It’s not that the story of my tipsy eating marathon in New Orleans wasn’t interesting, but it offers an incomplete picture of the fantastic things that this city has to offer. That’s why I thought it would only be fair to share some more sober impressions and explain what makes the atmosphere there so unique.
Do you speak creole? …or cajun?
New Orleans has a strong, singular personality. The product of this cultural mélange is greater than the sum of its parts (French, Spanish, African and Caribbean) and gives the city its dazzling and vibrant creole identity — whether it’s in the food, the music, the architecture or the language. Not to be confused with Cajun French, derived from the Acadian French as it was spoken in the colony of Acadia. It makes for a rich and diverse linguistic landscape. And as a French person, I always enjoy finding French influences in the colorful creole and cajun wordings, even though the relation may be sometimes far fetched. My favorite? Fais deaux deaux or fais do-do, the name of a Cajun dance party derived from the French children’s lullaby fais dodo — dodo is a shortening of dormir, the word for sleeping. New Orleans is the city of fusions!
Don’t stick to the Quarter!
As easy and tempting as it might be to wander endlessly the streets of the French Quarter, there is much more to see without even having to go far. Like most people, I happen to enjoy the Quarter craze, but only for a while. If you get tired of the hordes of tourists staggering from bar to bar on Bourbon Street but don’t want to escape the party scene altogether, abandon the noise of the Quarter and cross Esplanade to get to the Faubourg Marigny. You can start breathing again… Some of the city’s best bars and music venues are waiting for you, notably on Frenchmen Street.
And if you’re a little bit more adventurous, push it slightly further downriver, until you arrive in the Bywater, a rakish and gritty waterside neighborhood that’s more recently acquired an artsy and bohemian vibe.
I first discovered Bywater a year ago, the day after my wedding, on a hot afternoon, when I was looking for a way to escape the ambient craze, and I immediately fell in love with the washed-out look of the creole cottages, the sleepy streets and the nostalgia that lingers in the air, making it so present and unreal at the same time.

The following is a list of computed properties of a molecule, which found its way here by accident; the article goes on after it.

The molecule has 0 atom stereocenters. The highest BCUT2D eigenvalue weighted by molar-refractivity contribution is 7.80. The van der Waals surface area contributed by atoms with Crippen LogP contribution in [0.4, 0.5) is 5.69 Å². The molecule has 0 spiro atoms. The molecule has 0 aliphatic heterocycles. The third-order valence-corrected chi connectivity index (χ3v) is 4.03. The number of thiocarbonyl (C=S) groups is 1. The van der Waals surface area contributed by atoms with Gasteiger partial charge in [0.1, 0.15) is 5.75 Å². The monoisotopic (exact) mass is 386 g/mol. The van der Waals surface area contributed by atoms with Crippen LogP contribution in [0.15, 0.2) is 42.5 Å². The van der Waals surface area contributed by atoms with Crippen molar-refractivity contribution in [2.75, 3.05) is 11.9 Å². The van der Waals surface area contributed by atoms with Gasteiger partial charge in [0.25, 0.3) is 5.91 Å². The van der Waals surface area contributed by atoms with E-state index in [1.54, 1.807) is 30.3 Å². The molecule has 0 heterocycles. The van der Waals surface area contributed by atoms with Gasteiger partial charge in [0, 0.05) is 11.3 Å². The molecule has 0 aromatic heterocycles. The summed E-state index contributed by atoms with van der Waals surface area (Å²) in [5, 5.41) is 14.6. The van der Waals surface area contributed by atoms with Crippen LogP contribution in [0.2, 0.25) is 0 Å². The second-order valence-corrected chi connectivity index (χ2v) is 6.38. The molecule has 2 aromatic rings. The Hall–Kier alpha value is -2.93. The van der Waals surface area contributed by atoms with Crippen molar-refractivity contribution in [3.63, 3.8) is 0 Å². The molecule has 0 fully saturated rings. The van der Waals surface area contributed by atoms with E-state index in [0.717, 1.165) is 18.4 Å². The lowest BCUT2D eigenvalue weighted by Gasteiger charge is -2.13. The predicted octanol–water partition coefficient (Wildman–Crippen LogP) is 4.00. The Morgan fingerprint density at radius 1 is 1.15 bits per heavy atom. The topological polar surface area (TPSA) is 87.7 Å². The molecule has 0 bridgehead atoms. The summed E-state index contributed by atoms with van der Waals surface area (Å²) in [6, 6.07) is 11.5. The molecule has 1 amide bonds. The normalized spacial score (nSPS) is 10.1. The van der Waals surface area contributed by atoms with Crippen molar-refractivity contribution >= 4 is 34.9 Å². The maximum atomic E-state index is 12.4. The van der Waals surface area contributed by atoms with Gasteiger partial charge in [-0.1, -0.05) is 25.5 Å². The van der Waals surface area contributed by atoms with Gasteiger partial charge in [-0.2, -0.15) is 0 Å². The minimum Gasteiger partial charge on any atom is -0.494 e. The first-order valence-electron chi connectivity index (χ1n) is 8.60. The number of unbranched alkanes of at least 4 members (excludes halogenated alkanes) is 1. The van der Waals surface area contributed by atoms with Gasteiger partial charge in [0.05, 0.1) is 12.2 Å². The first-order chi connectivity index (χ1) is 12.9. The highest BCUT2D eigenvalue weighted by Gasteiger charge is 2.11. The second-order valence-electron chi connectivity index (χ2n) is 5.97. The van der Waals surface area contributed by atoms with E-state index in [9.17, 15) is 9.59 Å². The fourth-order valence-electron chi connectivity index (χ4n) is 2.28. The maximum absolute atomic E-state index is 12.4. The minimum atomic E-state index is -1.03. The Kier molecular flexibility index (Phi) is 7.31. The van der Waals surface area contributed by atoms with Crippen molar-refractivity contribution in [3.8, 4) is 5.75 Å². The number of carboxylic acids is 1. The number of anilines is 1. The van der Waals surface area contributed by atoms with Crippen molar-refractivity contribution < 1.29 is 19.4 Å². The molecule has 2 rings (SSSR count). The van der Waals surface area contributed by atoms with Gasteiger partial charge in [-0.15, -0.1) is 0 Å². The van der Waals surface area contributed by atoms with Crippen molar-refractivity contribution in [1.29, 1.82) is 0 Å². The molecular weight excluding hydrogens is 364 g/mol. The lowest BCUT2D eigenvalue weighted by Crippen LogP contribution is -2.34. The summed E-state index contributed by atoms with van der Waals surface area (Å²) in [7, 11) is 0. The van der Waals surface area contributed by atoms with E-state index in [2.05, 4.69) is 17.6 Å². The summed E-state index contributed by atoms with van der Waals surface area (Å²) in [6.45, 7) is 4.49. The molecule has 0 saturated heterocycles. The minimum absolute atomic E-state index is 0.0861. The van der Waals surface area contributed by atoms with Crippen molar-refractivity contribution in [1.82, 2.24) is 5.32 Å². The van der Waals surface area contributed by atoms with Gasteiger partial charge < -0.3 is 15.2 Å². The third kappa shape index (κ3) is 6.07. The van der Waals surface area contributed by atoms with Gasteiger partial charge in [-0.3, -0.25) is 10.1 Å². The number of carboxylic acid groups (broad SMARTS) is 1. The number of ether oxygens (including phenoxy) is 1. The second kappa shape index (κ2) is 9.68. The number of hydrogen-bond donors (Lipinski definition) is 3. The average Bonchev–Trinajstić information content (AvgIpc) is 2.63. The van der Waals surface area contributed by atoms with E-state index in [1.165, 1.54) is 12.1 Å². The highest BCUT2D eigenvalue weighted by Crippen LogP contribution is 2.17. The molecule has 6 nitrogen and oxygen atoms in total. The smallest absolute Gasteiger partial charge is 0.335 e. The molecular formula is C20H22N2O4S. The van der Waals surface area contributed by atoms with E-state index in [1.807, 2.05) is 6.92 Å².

What struck me while we were walking through Bywater is the sentiment of complete abandonment. The place was practically empty. It was nap time but I would not have been surprised if people were in fact watching us, the intruders, through their blinds.
Fading colors, bright colors. Everywhere you’re reminded of how beautiful and tragic, cheerful and fatalistic, the city is. Doomed by the elements but always rebuilt, The City That Care Forgot is a unique jewel.
Lose track of time
The pace is different in New Orleans, more laid-back, to the point that waiting has become a religion, whether it’s for food, the bus or the tram. It will get there when it gets there! The inner neighborhoods are human-scale, and the air smells like honeysuckle and jasmine (except in the French Quarter where it smells like fried food and alcohol). I love that this city is so full of contradictions.
Cats. Lots of cats. It made me think of the Town of Cats featured in Murakami’s novel 1Q84. New Orleans is the city of cats, and you don’t know what sort of tricks they’re planning behind their sleepy eyes. Beware of the cats!
For a ride through New Orleans history, hop on the iconic St. Charles streetcar. It provides a unique and cheap way to admire the beautiful oaks that line the avenue and enjoy the endless architectural variety of the city — from colonial houses with wrought-iron plantation balconies in the Garden District to Greek revival mansions and typical Victorian houses further uptown.
Jazz it up at Snug Harbor
In New Orleans, live music pulsates everywhere. Inside, outside, in the streets and restaurants, whether you want it or not. But mostly you want it!
Looking for the essential jazz club? Snug Harbor is your place. Don’t expect anything but the best musicians in the city. Ellis Marsalis, the legendary pianist, usually plays on Fridays. I’m not a jazz specialist, but I sincerely enjoyed his show.
Grab a drink, grab a seat and enjoy the music that softly washes over that dim and cozy place.
Cruise the Mississippi River on the Natchez
The Mississippi River is a key element in the history and legend of New Orleans, so if you visit the city don’t forget to pay your tribute to it. And what better way than by taking a cruise on the last real steamboat still navigating the Mississippi, with calliope music, live Dixieland jazz and tasty southern food?
My husband and I got married on the Natchez and decided to celebrate our first anniversary by taking the cruise once again. Quite frankly, I don’t remember much from the first one. It’s true that I had many other things in mind. (Did I talk to everybody? Where did my plate go? And my glass? WHERE IS MY GLASS?) But this year I was able to relax completely and enjoy the scenery.
What I mostly like about New Orleans is that although it’s an American city, it looks like no other place in the U.S. It feels foreign, almost European, which makes it difficult to understand but fascinating to observe. It’s a place where getting lost is almost obligatory, and if you’re like me, you’ll be glad you did.